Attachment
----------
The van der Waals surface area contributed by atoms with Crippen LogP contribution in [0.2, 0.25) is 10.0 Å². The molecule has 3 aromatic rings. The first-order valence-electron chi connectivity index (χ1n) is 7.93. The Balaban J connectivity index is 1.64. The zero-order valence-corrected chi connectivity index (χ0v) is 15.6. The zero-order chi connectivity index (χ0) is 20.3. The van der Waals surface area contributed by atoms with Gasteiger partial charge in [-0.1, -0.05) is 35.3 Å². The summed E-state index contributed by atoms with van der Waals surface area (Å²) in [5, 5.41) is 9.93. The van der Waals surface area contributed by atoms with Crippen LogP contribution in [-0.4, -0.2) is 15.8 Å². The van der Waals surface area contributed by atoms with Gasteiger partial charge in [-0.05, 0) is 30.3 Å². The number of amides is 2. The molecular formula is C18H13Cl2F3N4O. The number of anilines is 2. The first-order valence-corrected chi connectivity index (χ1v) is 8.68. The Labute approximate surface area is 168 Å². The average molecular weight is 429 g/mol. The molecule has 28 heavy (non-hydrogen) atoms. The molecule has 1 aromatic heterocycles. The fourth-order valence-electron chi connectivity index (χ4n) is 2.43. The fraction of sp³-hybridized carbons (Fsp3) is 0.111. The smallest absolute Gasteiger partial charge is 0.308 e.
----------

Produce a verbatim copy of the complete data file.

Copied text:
The van der Waals surface area contributed by atoms with Crippen LogP contribution in [0.2, 0.25) is 10.0 Å². The molecule has 3 aromatic rings. The first-order valence-electron chi connectivity index (χ1n) is 7.93. The Balaban J connectivity index is 1.64. The zero-order valence-corrected chi connectivity index (χ0v) is 15.6. The zero-order chi connectivity index (χ0) is 20.3. The van der Waals surface area contributed by atoms with Gasteiger partial charge in [-0.1, -0.05) is 35.3 Å². The summed E-state index contributed by atoms with van der Waals surface area (Å²) in [5, 5.41) is 9.93. The van der Waals surface area contributed by atoms with Crippen LogP contribution in [-0.4, -0.2) is 15.8 Å². The van der Waals surface area contributed by atoms with Gasteiger partial charge in [-0.05, 0) is 30.3 Å². The number of amides is 2. The molecular formula is C18H13Cl2F3N4O. The number of anilines is 2. The first-order valence-corrected chi connectivity index (χ1v) is 8.68. The Labute approximate surface area is 168 Å². The average molecular weight is 429 g/mol. The molecule has 28 heavy (non-hydrogen) atoms. The molecule has 1 aromatic heterocycles. The fourth-order valence-electron chi connectivity index (χ4n) is 2.43. The fraction of sp³-hybridized carbons (Fsp3) is 0.111. The smallest absolute Gasteiger partial charge is 0.308 e.